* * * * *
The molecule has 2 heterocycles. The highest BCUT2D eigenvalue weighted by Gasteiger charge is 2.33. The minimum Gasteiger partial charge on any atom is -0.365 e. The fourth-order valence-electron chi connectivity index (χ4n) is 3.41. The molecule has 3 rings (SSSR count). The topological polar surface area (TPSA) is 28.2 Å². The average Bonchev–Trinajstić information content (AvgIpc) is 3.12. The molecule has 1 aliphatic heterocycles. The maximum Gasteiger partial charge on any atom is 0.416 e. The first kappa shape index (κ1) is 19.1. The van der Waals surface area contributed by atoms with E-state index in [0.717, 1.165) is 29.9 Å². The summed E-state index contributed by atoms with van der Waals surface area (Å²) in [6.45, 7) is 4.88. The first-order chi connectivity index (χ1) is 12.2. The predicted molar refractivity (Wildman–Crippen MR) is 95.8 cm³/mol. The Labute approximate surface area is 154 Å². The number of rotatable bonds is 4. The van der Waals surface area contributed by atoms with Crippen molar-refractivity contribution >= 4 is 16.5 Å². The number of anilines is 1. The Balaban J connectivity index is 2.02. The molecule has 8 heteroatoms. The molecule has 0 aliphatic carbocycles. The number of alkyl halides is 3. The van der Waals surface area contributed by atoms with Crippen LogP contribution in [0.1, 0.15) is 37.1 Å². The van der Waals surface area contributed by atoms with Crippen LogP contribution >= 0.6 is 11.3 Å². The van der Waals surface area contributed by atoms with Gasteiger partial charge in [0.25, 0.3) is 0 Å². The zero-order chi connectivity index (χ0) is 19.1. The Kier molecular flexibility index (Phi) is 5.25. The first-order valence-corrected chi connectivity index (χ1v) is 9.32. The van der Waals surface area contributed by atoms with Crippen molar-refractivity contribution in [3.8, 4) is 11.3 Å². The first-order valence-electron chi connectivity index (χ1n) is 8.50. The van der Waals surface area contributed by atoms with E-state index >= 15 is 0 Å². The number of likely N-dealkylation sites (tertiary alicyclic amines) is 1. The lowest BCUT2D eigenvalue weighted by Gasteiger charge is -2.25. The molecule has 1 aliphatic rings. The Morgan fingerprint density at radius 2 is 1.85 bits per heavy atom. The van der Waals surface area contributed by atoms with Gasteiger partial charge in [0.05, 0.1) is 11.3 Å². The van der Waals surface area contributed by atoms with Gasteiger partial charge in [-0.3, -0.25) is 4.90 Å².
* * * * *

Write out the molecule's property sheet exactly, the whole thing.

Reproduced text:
The molecule has 2 heterocycles. The highest BCUT2D eigenvalue weighted by Gasteiger charge is 2.33. The minimum Gasteiger partial charge on any atom is -0.365 e. The fourth-order valence-electron chi connectivity index (χ4n) is 3.41. The molecule has 3 rings (SSSR count). The topological polar surface area (TPSA) is 28.2 Å². The average Bonchev–Trinajstić information content (AvgIpc) is 3.12. The molecule has 1 aliphatic heterocycles. The maximum Gasteiger partial charge on any atom is 0.416 e. The first kappa shape index (κ1) is 19.1. The van der Waals surface area contributed by atoms with E-state index in [0.717, 1.165) is 29.9 Å². The summed E-state index contributed by atoms with van der Waals surface area (Å²) in [6.45, 7) is 4.88. The first-order chi connectivity index (χ1) is 12.2. The predicted molar refractivity (Wildman–Crippen MR) is 95.8 cm³/mol. The Labute approximate surface area is 154 Å². The number of rotatable bonds is 4. The van der Waals surface area contributed by atoms with Crippen molar-refractivity contribution >= 4 is 16.5 Å². The number of anilines is 1. The Balaban J connectivity index is 2.02. The molecule has 8 heteroatoms. The molecule has 0 aliphatic carbocycles. The number of alkyl halides is 3. The van der Waals surface area contributed by atoms with Crippen LogP contribution in [0.1, 0.15) is 37.1 Å². The van der Waals surface area contributed by atoms with Crippen LogP contribution >= 0.6 is 11.3 Å². The van der Waals surface area contributed by atoms with Gasteiger partial charge in [0.25, 0.3) is 0 Å². The zero-order chi connectivity index (χ0) is 19.1. The Kier molecular flexibility index (Phi) is 5.25. The first-order valence-corrected chi connectivity index (χ1v) is 9.32. The van der Waals surface area contributed by atoms with Crippen molar-refractivity contribution in [3.8, 4) is 11.3 Å². The first-order valence-electron chi connectivity index (χ1n) is 8.50. The van der Waals surface area contributed by atoms with E-state index >= 15 is 0 Å². The number of likely N-dealkylation sites (tertiary alicyclic amines) is 1. The lowest BCUT2D eigenvalue weighted by Gasteiger charge is -2.25. The molecule has 1 aliphatic rings. The Morgan fingerprint density at radius 2 is 1.85 bits per heavy atom. The van der Waals surface area contributed by atoms with Gasteiger partial charge in [0.05, 0.1) is 11.3 Å². The van der Waals surface area contributed by atoms with Gasteiger partial charge in [-0.3, -0.25) is 4.90 Å².